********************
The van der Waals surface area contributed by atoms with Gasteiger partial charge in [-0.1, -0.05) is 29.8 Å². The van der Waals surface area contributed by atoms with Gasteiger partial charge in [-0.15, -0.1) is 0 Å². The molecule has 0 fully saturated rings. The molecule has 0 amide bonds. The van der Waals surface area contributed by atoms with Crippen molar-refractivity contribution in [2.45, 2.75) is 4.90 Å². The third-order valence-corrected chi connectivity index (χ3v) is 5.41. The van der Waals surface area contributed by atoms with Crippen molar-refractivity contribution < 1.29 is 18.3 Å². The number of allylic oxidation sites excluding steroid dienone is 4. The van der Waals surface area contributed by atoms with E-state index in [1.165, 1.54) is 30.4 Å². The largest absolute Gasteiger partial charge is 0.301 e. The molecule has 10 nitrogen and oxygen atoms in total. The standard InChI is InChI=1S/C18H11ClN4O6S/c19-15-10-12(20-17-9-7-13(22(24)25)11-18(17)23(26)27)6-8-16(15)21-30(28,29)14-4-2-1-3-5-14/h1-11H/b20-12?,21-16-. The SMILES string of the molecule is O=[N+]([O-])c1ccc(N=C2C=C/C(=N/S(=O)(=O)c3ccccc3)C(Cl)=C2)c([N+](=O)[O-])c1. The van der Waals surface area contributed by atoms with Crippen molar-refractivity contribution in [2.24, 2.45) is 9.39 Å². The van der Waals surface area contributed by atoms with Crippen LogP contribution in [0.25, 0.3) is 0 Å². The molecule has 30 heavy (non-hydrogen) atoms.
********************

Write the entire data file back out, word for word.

The van der Waals surface area contributed by atoms with Gasteiger partial charge in [-0.1, -0.05) is 29.8 Å². The van der Waals surface area contributed by atoms with Gasteiger partial charge in [-0.15, -0.1) is 0 Å². The molecule has 0 fully saturated rings. The molecule has 0 amide bonds. The van der Waals surface area contributed by atoms with Crippen molar-refractivity contribution in [2.45, 2.75) is 4.90 Å². The third-order valence-corrected chi connectivity index (χ3v) is 5.41. The van der Waals surface area contributed by atoms with Crippen molar-refractivity contribution < 1.29 is 18.3 Å². The number of allylic oxidation sites excluding steroid dienone is 4. The van der Waals surface area contributed by atoms with E-state index in [1.165, 1.54) is 30.4 Å². The largest absolute Gasteiger partial charge is 0.301 e. The molecule has 10 nitrogen and oxygen atoms in total. The standard InChI is InChI=1S/C18H11ClN4O6S/c19-15-10-12(20-17-9-7-13(22(24)25)11-18(17)23(26)27)6-8-16(15)21-30(28,29)14-4-2-1-3-5-14/h1-11H/b20-12?,21-16-. The SMILES string of the molecule is O=[N+]([O-])c1ccc(N=C2C=C/C(=N/S(=O)(=O)c3ccccc3)C(Cl)=C2)c([N+](=O)[O-])c1. The van der Waals surface area contributed by atoms with Crippen molar-refractivity contribution in [2.24, 2.45) is 9.39 Å². The van der Waals surface area contributed by atoms with Crippen LogP contribution in [0.25, 0.3) is 0 Å². The molecule has 30 heavy (non-hydrogen) atoms.